31 October 2010

Happy Halloween

Happy Halloween dear readers! As a special Halloween treat, below is an excerpt from David Ogden Stewart’s tongue-in-cheek book Perfect Behavior; a guide for ladies and gentlemen in all social crises. Written in 1922, the book includes many helpful tips including suggested games for a Halloween party. Enjoy!

After the guests have sufficiently amused themselves with the ghosts and witches it will be time to commence some of the many games which are always associated with Hallowe'en. "Bobbing for apples" is, of course, the most common of these games and great sport it is, too, to watch the awkward efforts of the guests as they try to pick up with their teeth the apples floating in a large tub. I know of one hostess who added greatly to the evening's fun by pouring twelve quarts of gin into the tub; the effect on the bobbers was, of course, extremely comical, except for the unfortunate conduct of two gentlemen, one of whom went to sleep in the tub, the other so far forgetting himself as to playfully throw all the floating fruit at the hostess' pet Pomeranian.

Most Hallowe'en games concern themselves with delving into the future in the hopes that one may there discover one's husband or bride-to-be. In one of these games the men stand at one end of the room, facing the girls, with their hands behind their backs and eyes tightly closed. The girls are blindfolded and one by one they are led to within six feet of the expectant men and given a soft pin cushion which they hurl forward. The tradition is that whichever man the girl hits, him will she marry. Great fun can be added to the game by occasionally substituting a rock or iron dumb-bell in place of the romantic pin cushion.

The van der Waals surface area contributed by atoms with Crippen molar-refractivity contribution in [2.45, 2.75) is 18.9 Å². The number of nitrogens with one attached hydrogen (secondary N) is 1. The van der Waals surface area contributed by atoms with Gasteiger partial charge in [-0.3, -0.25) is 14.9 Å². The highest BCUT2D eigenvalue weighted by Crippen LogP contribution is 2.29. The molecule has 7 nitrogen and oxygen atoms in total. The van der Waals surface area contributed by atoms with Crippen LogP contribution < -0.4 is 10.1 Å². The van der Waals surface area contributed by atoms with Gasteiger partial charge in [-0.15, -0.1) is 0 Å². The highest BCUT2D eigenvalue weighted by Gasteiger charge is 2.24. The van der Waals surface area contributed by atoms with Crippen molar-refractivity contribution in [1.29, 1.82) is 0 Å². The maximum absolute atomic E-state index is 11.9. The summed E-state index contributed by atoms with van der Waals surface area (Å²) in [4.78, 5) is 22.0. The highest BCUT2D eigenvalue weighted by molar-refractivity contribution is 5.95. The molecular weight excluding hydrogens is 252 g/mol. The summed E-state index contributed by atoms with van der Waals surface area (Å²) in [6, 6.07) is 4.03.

No Hallowe’en is complete, of course, without fortune telling. Dress yourself as a wizard and have the guests led in one by one to hear their fortune told. Hanging in front of you should be a caldron, from which you extract the slip of paper containing the particular fortune. These slips of paper should be prepared beforehand. The following are suggested.

"You will meet a well dressed, good looking man who understands you better than your husband. How about Thursday at the Plaza?"

"You are about to receive a shipment of Scotch whisky that you ordered last month. And it's about time you kicked across with some of your own."

"You will have much trouble in your life if you lie about your golf score as you did last Sunday on Number 12."

For the older members of the party, the host should provide various games of cards and dice. In keeping with the ghastly spirit of the occasion, it would be well to have the dice carefully loaded. Many hosts have thus been able to make all expenses and often a handsome profit out of the evening's entertainment. 

And finally, when the guests are ready to depart and just before they discover that you have cut cute little black cats and witches out of the backs of their evening wraps and over coats, it would perhaps be well to run up stairs and lock yourself securely in your room.

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